Although high conversion yields were obtained for the N-oxidation of both benzydamine and tamoxifen in this work, substrate solubility and substrate/product inhibition should be tackled in the future. For FMO3, majority of its known substrates are hydrophobic compounds with low solubility or even insolubility in aqueous media, which greatly limits the enzymatic efficiency. One solution to this limitation is the use of water miscible or immiscible organic solvents to develop mono- or biphasic media for efficient biocatalysis. Water miscible solvents are generally used to facilitate the substrate/product solubility and to improve the reaction rates whereas water immiscible solvents can regulate the distribution of toxic substrates/products around the enzyme, relieving substrate or product inhibition [21, 22]. In addition, overexpression of FMO3 in E. coli is another challenge which need to be tackled in order to further improve the catalytic efficiency of whole cell catalysts. Human FMO3 is a membrane associated protein. Overexpression of this protein is limited by the membrane’s capacity. C-terminal truncation of FMO3 can be a possible strategy to remove membrane-bound anchor and produce soluble cytosolic proteins.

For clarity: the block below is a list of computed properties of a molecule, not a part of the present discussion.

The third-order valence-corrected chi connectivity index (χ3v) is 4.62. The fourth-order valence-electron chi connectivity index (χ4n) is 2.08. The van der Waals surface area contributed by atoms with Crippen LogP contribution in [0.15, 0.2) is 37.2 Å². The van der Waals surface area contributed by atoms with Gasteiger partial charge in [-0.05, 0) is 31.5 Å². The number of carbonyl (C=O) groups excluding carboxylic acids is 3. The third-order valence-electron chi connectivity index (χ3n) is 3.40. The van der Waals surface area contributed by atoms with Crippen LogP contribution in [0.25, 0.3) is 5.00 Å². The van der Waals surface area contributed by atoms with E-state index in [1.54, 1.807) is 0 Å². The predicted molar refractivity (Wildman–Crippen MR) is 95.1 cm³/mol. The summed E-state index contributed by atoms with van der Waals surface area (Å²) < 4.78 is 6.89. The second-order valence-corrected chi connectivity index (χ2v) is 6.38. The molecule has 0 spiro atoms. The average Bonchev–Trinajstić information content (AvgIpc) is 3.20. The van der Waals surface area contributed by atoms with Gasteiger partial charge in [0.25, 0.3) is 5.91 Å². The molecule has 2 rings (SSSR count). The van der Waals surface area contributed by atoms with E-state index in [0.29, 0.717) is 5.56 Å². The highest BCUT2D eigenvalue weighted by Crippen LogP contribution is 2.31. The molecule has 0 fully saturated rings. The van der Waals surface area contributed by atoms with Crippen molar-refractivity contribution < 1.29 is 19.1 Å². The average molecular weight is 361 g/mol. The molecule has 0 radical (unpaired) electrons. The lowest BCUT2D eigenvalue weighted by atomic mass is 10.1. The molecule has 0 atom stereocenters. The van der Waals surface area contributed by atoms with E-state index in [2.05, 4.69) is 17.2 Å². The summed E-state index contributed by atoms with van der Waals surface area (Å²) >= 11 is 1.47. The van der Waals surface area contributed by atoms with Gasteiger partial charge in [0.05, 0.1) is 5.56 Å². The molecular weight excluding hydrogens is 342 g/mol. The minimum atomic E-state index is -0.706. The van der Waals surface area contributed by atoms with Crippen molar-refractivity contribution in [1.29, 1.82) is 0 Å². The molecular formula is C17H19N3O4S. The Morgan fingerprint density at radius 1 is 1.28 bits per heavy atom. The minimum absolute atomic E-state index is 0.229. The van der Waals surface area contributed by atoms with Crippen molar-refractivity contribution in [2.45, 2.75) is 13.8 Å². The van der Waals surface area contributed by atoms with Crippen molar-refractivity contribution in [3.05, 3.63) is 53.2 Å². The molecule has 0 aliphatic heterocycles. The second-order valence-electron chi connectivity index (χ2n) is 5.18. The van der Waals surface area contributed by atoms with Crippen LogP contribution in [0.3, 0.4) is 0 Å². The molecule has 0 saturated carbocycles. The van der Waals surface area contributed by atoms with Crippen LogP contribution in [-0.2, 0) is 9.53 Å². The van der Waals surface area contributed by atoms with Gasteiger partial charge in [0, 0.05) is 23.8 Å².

Conclusions

In summary, two easy-to-perform approaches were successfully applied for synthesizing FMO3-generated drug metabolites, and both methods lead to high substrate conversions. Future work will focus on relieving substrate inhibition during the whole cell catalysis.

Methods

Materials and chemicals

2-Mercaptoethanol, Acetonitrile, Ampicillin sodium salt, Benzydamine hydrochloride, Benzydamine N-oxide hydrogen maleate, Bradford Reagent, d(+)-Glucose, Flavin adenine dinucleotide disodium salt hydrate (FAD), HisTrap HP columns, IGEPAL CA-630, Imidazole, Kanamycin, Nickel(II) sulfate hexahydrate, Lysozyme from hen egg white, Phenylmethylsulfonyl fluoride, and potassium phosphate were purchased from Sigma-Aldrich. NADPH tetra(cyclohexammoninum) and β-NADP sodium salt were purchased from Carbosynth. Isopropyl-beta-d-thiogalactopyranoside (IPTG) was purchased from BIOSYNTH. TRIS Base was purchased from Fisher Molecular Biology. Yeast Extract and Tryptone were purchased from Fisher Bioreagents. PageRuler Unstained Protein Ladder was purchased from Thermo Fisher Scientific Baltics UAB.